Q&A: Damien Woody

The former Patriots offensive lineman and current Biggest Loser contestant talks about life at the ranch, learning new habits, and just how tough a Bill Belichick workout really is.

damien woody working out

Photo by Trae Patton

After playing football at Boston College, Damien Woody went on to play 12 seasons in the NFL for the Patriots, Lions, and Jets. But, after retirement, Woody found out the hard way what comes next: weight gain.

Woody, 36, who currently works as an ESPN analyst, stepped on the dreaded scale during the first episode of Season 16 of The Biggest Loser, and after seeing 388 pounds light up on the big screen, his heart sank. Although offensive lineman are known for being big guys, this was just too much. “I noticed not long after retirement that here’s the deal: When I was playing, I could eat,” Woody says. “I would eat so much. I didn’t have a number as far as calories go. I could just eat and eat, and it didn’t matter because I could burn it off. But once you retire, all that activity goes away. In my case, I didn’t change my eating habits. When you take away that activity but you don’t change the nutrition, you start packing on the pounds.”

That’s why this season of the hit NBC show is called “Glory Days.” The cast is made up of former Olympic and professional athletes who have let themselves go physically, and want to get back into shape—and, of course, vie for the $250,000 prize.

We caught up with Woody to see how the season is going so far, what we can expect from him, and how The Biggest Loser ranch compares to an NFL training camp.

What’s harder: A Bill Belichick workout or a Biggest Loser workout?

[Laughs] A Bill Belichick training camp was one of the most difficult things I’ve ever been through. When I was with the Pats, the league was different then. Practices were longer, and there was lot more contact. Coach Belichick is very demanding, and the practices were very physical. But, I’d say [The Biggest Loser] is harder because this type of training and workout goes against everything I learned in football. In football, everything is about short bursts. The average play is four seconds. You take a break, you huddle. But The Biggest Loser is about endurance. Here, I train about six to eight hours a day.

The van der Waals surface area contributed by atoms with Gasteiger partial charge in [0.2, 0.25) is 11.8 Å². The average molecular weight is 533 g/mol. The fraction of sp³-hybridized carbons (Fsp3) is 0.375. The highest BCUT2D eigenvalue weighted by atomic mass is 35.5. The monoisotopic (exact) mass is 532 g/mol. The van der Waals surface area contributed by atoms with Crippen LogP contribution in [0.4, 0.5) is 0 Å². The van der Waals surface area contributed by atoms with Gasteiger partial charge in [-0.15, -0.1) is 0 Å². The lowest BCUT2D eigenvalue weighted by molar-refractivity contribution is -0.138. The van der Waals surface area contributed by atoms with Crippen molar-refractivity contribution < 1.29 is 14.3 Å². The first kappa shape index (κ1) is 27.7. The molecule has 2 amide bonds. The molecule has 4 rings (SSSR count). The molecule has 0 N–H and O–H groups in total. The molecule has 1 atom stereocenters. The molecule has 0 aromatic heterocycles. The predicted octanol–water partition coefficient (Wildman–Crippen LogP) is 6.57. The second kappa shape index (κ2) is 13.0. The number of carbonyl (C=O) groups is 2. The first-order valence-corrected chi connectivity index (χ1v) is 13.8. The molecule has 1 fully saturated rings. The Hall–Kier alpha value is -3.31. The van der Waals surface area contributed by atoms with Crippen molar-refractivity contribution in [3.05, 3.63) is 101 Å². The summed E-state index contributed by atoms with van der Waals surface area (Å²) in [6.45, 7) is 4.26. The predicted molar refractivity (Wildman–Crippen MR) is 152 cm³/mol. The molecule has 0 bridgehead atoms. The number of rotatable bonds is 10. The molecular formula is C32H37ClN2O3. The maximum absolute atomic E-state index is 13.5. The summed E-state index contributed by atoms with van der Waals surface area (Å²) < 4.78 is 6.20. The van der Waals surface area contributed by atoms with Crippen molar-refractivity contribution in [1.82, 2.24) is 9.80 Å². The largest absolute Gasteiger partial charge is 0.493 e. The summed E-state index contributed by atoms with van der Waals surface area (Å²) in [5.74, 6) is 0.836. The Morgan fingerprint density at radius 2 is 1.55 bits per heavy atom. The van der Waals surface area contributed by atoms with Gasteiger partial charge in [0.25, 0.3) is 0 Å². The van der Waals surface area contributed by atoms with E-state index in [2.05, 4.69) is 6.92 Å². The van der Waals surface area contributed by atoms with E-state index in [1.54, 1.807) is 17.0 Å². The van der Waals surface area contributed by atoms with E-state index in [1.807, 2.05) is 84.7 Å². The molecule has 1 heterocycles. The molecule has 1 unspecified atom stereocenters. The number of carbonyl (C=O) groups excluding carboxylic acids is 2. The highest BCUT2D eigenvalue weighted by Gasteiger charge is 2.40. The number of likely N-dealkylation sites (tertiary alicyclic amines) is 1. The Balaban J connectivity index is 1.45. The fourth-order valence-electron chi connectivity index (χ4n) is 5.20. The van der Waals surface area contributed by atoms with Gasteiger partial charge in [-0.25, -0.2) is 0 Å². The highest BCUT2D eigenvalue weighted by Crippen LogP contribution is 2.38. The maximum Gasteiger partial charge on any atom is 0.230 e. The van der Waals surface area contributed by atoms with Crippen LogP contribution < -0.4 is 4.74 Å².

What’s harder: Protecting Tom Brady or a Biggest Loser workout?

There’s tremendous responsibility in protecting the “golden boy” Tom Brady, but [The Biggest Loser] is harder, being in a competition with a lot of other competitive people. The only thing about competing on the show is you have to compete every day. At least in the NFL you have a mandatory day off. Here, you have to compete every day if you want to stay in the game.

You have two Super Bowl rings with the Pats. How would winning the show compare to that?

You know, I always said that when you win the Super Bowl, that’s the pinnacle of your career. There’s nothing like holding up the Lombardi Trophy. But when you are talking about your health, you only get one body. So if I won the whole thing it would be tremendous. Coming here has been the best opportunity, and winning the show would be the greatest accomplishment in my 36 years. The biggest obstacle for me was dealing with and working through the emotions. To know that it’s OK to be emotional, and it’s OK to be vulnerable. That’s been the thing that I’m most proud of throughout this whole process. That’s why people relate to this show.

Who’s a bigger pretty boy: Tom Brady or new trainer Jessie Pavelka?

[Laughs] That’s a toss up. The great thing about both those guys is that they are both very humble. I don’t know if [Jessie] knows that women think he’s so gorgeous. He’s new to the scene. But Tom’s been in the spotlight for more than a decade. To answer your question, it’s a toss up.

Did you know before the season started that you’d be sharing the ranch with other professional athletes?

We knew that this season was “Glory Days,” and we knew that it was athletes competing on the show. I knew that it would be tough. We have athletes ranging across the spectrum, and any time you get a bunch of competitive people together, it raises the stakes. You have to bring your A-game. It’s a battle of attrition…who can withstand day after day. I call it “groundhog’s day.” You’re just working out day after day. At the ranch, I’ve come across the most competitive people. We’re talking about life. When your competing for your health and wellbeing, the stakes are raised.

What can viewers expect from you this season?

I think you’re going to see a lot of different things from me. You’re going to see my competitive side, and you’re going to see humor. I like to keep things loose and fun, it’s how I interact with different contestants and different trainers. You’ll also see the emotional component. People tend to look at football players as gladiators, as tough guys. But this is an opportunity for people to see me in a different light. I’m dealing with issues that everyday people are dealing with. Hopefully it resonates with people.

This interview has been edited and condensed. You can watch The Biggest Loser Thursdays at 8 p.m. on NBC.